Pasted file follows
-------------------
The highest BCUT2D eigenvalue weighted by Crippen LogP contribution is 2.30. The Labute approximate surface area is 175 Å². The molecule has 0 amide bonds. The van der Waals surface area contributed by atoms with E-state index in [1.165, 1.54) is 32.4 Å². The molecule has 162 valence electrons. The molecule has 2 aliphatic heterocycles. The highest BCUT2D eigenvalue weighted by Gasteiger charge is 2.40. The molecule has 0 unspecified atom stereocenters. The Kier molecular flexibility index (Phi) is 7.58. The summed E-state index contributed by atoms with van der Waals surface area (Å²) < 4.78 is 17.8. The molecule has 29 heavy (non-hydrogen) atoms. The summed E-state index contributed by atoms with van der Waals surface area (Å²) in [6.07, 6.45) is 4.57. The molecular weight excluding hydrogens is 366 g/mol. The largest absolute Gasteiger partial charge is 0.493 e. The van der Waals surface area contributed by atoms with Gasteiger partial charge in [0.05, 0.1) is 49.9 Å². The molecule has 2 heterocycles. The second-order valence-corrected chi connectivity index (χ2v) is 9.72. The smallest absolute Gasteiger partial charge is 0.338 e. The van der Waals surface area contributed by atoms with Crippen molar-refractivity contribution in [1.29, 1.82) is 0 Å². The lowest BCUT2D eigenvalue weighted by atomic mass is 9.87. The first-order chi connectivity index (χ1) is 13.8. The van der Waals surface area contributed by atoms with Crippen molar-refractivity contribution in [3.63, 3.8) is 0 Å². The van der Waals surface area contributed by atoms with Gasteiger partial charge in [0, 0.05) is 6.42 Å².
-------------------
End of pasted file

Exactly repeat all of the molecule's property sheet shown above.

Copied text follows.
The highest BCUT2D eigenvalue weighted by Crippen LogP contribution is 2.30. The Labute approximate surface area is 175 Å². The molecule has 0 amide bonds. The van der Waals surface area contributed by atoms with E-state index in [1.165, 1.54) is 32.4 Å². The molecule has 162 valence electrons. The molecule has 2 aliphatic heterocycles. The highest BCUT2D eigenvalue weighted by Gasteiger charge is 2.40. The molecule has 0 unspecified atom stereocenters. The Kier molecular flexibility index (Phi) is 7.58. The summed E-state index contributed by atoms with van der Waals surface area (Å²) < 4.78 is 17.8. The molecule has 29 heavy (non-hydrogen) atoms. The summed E-state index contributed by atoms with van der Waals surface area (Å²) in [6.07, 6.45) is 4.57. The molecular weight excluding hydrogens is 366 g/mol. The largest absolute Gasteiger partial charge is 0.493 e. The van der Waals surface area contributed by atoms with Gasteiger partial charge in [0.05, 0.1) is 49.9 Å². The molecule has 2 heterocycles. The second-order valence-corrected chi connectivity index (χ2v) is 9.72. The smallest absolute Gasteiger partial charge is 0.338 e. The van der Waals surface area contributed by atoms with Crippen molar-refractivity contribution in [1.29, 1.82) is 0 Å². The lowest BCUT2D eigenvalue weighted by atomic mass is 9.87. The first-order chi connectivity index (χ1) is 13.8. The van der Waals surface area contributed by atoms with Crippen molar-refractivity contribution in [3.63, 3.8) is 0 Å². The van der Waals surface area contributed by atoms with Gasteiger partial charge in [0, 0.05) is 6.42 Å².